Below is the situation into the third turn. Now some interesting things started to happen. First, I was starting to activate a LOT of sniper activity. Apparently someone dialed up Jude Law and Ron Perlman and my troops started to keep their heads down even while peeing. Note the wounded leader on the right, and the broken half-squad holding the Cursed MMG of Doom.

Things were obviously going to be a tougher slog as I approached the headquarters itself -- where, of course, there was everyone's favourite toy, the HMG... Better yet for Andy, it was on the second floor (buildings aren't all bungalows in full ASL kids!) and had a nice vantage point for anyone approaching. My only real hope was to do the German equivalent of a human wave and try to overwhelm the defenders with sheer numbers. This plan was helped along by Andy's bad luck rolling on getting his reinforcements (six more elite SMG squads and the friendly neighbourhood commissar). One slight hiccup? The tenacious Russians on the right and the total ignorance of yours truly about what the gashy-looking terrain feature was... Gullies slow down troops kids!

You can start seeing some of the seeds of my undoing here in a shot after the fourth turn. Notice the unattended Soviet MMG? Yeah, they died or ran away, and so did everyone else except the hero (who's wounded too!). The sniper was wrecking havoc and Andy's disparate defenders were basically concentrated in the headquarters now.

I could do it though right?

Well first one in is a rotten egg! I lobbed in a squad and Andy started unleashing HMG fire and ambushing me with a LMG toting squad in the attic of the building I was in! The jerk! Is he trying to make me fail here?! The nerve of the man.

Sneaky Russians aside, that was a cool thing to pull. I hadn't even realized it was possible. But, multilevel buildings can hide nasty HIP troops. In this case they put most of the frontal approach hexes in crossfire -- and another new rule was introduced: "encirclement". If your troops are taking fire from opposite hexsides or from three or more hexsides then they start to feel really unconfortable.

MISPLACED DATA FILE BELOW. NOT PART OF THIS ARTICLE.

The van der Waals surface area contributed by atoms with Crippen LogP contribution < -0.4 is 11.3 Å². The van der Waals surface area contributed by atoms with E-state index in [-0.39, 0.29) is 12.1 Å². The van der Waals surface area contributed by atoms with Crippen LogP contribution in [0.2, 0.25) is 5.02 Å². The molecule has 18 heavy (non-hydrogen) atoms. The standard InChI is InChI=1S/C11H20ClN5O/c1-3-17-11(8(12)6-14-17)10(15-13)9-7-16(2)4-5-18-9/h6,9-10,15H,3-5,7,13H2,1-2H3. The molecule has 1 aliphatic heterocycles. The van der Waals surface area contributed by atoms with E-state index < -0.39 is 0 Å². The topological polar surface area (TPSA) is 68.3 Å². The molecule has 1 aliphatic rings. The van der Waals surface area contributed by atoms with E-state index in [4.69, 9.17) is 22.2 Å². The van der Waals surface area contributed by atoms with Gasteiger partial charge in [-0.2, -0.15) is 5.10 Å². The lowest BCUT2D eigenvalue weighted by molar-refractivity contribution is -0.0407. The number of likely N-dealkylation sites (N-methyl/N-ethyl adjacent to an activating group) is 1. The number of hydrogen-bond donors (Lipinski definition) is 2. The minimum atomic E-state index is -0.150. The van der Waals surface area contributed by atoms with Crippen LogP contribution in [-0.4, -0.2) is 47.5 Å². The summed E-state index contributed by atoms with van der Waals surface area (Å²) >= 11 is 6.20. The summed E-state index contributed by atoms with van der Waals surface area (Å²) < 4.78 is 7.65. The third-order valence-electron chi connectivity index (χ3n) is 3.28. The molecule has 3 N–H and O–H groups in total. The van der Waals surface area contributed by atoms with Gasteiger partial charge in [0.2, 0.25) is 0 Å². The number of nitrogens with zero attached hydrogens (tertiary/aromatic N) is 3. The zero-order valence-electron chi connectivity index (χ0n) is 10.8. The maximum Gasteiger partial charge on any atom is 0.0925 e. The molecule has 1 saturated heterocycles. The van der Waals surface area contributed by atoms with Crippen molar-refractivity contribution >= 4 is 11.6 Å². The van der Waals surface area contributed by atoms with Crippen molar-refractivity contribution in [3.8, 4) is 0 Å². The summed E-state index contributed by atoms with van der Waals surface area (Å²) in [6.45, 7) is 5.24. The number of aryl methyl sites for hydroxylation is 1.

Things were bogging down, with time getting tight I tried and failed to get close from the front and the right side approach had my half-squads trying desperately to climb out of gullies.

In addition, what was funny was, during this whole time I was ELRing down madly. My dice were running cold and I was rolling a LOT of eleven's. That's good at Vegas, not good in ASL. Andy kept having to dig deeper and deeper into his German counters for worse and worse troopers (and half-squads). Look at it this way, I started with 17 elite MMCs, and ended up with a bunch of Conscript level, and 2nd-liners by the end. Stalingrad does that I guess, turn men into quivering pieces of jelly... or is that the HMG's doing?

Above is the late game pic. By now, about turn 6, Andy had the majority of his reinforcements in the headquarters and I was not going to get in without a lot of luck. I even berserked another half-squad but their glorious charge ended in bloody smears on the front steps of Guryev HQ.

Amusing tale from the endgame?

The squad that I had taken prisoner from me earlier was rescued after a CC -- they even armed up with Russian stuff from their jailors. Two turns later as the attempted to take the headquarters? The were encircled and taken prisoner again!

Russian sergeant: "Put your hands up! You are surrounded!"

Hans: "Not again!" [Drops weapons.]

Russian trooper: "Hey, why are you all using our weapons?!"


So, in the end, Guryev's Headquarters was just fine thanks. Andy's troops stiffened their resistance just in time and reinforced with a bunch of commissar-led elites easily held the building. (And yes, the commissar did his old "shoot your own to make an example" trick he does so well...)

What can I say about my first game of full ASL? To be honest, it played a LOT like ASLSK with just a few additional rules and chrome. Yeah, we didn't have tanks and guns but who cares? It was definitely a confidence builder and having an experienced mentor like Andy makes it much easier. Rather than consult the rulebook every five seconds, I'd just ask him something like, "What's bypass?" or "What is the stacking limit?" or "Why are you hurting me?"